Nervous Conditions by Tsitsi Dangarembga (2004, 2nd ed. Ayebia Clarke Publishing Ltd.)
‘This stunning first novel, set in colonial Rhodesia during the 1960s, centers on the coming of age of a teenage girl, Tambu, and her relationship with her British-educated cousin Nyasha. Tambu, who yearns to be free of the constraints of her rural village, especially the circumscribed lives of the women, thinks her dreams have come true when her wealthy uncle offers to sponsor her education. But she soon learns that the education she receives at his mission school comes with a price. At the school she meets the worldly and rebellious Nyasha, who is chafing under her father’s authority. Raised in England, Nyasha is so much a stranger among her own people that she can no longer speak her native language. Tambu can only watch as her cousin, caught between two cultures, pays the full cost of alienation.’
Read as part of a Post Colonial Literature module at university.
This is one the most enjoyable books on the reading list so far. It’s told in a similar style to Achebe’s Things Fall Apart which was both a plus and a negative. There seems to be something about African literature (and yes, I’m making a grand generalisation here) that always feels like it would work much better read aloud. That oral, story telling tradition is present on the printed page.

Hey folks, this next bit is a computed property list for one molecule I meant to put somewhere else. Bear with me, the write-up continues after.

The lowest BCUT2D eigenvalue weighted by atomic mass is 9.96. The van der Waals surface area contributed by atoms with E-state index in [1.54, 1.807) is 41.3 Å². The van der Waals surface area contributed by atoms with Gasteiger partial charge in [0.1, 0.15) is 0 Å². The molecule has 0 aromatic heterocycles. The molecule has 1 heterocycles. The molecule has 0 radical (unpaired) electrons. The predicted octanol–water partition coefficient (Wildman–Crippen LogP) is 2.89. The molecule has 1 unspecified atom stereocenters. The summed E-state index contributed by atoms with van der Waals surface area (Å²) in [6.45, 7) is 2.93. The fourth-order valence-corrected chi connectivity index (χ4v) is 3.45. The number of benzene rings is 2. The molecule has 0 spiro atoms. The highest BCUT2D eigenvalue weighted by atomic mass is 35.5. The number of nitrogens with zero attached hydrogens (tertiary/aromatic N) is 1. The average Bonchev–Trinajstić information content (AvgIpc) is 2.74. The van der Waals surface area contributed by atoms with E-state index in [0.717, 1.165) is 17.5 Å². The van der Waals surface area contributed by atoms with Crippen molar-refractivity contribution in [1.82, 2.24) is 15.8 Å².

For me, the star of this book isn’t necessarily the protagonist, Tambu, but her cousin, Nyasha. It’s in Nyasha’s character that the full extent of a fractured identity becomes clear. But as the author herself says, she didn’t want the story to be told through a character like Nyasha- and I think that degree of separation allows for a better observation.
I love both Tambu and Nyasha’s fire. Even if Nyasha turns it on herself in the end.
A heartbreaking ending- this book seems to explode near the end. Up until that point that are some really poignant moments, like when Tambu goes to town to sell her ‘mealies’ to raise the fees for school. And when her uncle returns from England. But it’s that confrontation that Nyasha has with her father that really stands out because everything changes- perspectives, characters, lives.
A quick read (it’s only around 200 pages long) but it lingers long after the last page.
It gets a hearty 4 out of 5. A compelling narrative- but I’m still not necessarily won over by the type of narrative style yet. I’m into my poetics and metaphors, rather than a straightforward approach. Still, this book has a real power to it.